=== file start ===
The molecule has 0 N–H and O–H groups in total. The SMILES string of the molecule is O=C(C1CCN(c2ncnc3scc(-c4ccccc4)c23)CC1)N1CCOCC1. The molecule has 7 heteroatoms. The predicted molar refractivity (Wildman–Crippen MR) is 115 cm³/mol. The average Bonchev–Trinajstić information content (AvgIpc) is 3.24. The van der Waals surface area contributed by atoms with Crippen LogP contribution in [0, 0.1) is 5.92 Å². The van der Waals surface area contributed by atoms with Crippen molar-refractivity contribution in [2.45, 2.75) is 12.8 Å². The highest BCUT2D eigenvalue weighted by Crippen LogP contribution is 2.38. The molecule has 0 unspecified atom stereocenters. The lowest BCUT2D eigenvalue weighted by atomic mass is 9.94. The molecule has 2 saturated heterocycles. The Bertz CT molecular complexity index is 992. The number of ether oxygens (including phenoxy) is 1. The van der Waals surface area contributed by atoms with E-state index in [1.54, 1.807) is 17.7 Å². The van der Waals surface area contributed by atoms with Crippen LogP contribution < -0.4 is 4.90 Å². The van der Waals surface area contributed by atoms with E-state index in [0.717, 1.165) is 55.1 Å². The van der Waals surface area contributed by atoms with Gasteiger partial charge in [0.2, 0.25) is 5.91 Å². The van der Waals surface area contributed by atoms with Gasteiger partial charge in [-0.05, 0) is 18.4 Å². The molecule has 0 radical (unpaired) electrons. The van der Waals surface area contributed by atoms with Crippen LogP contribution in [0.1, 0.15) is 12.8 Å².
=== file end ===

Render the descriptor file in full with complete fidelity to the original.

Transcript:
The molecule has 0 N–H and O–H groups in total. The SMILES string of the molecule is O=C(C1CCN(c2ncnc3scc(-c4ccccc4)c23)CC1)N1CCOCC1. The molecule has 7 heteroatoms. The predicted molar refractivity (Wildman–Crippen MR) is 115 cm³/mol. The average Bonchev–Trinajstić information content (AvgIpc) is 3.24. The van der Waals surface area contributed by atoms with Crippen LogP contribution in [0, 0.1) is 5.92 Å². The van der Waals surface area contributed by atoms with Crippen molar-refractivity contribution in [2.45, 2.75) is 12.8 Å². The highest BCUT2D eigenvalue weighted by Crippen LogP contribution is 2.38. The molecule has 0 unspecified atom stereocenters. The lowest BCUT2D eigenvalue weighted by atomic mass is 9.94. The molecule has 2 saturated heterocycles. The Bertz CT molecular complexity index is 992. The number of ether oxygens (including phenoxy) is 1. The van der Waals surface area contributed by atoms with E-state index in [1.54, 1.807) is 17.7 Å². The van der Waals surface area contributed by atoms with Crippen LogP contribution < -0.4 is 4.90 Å². The van der Waals surface area contributed by atoms with E-state index in [0.717, 1.165) is 55.1 Å². The van der Waals surface area contributed by atoms with Gasteiger partial charge in [0.2, 0.25) is 5.91 Å². The van der Waals surface area contributed by atoms with Gasteiger partial charge in [-0.05, 0) is 18.4 Å². The molecule has 0 radical (unpaired) electrons. The van der Waals surface area contributed by atoms with Crippen LogP contribution in [0.1, 0.15) is 12.8 Å².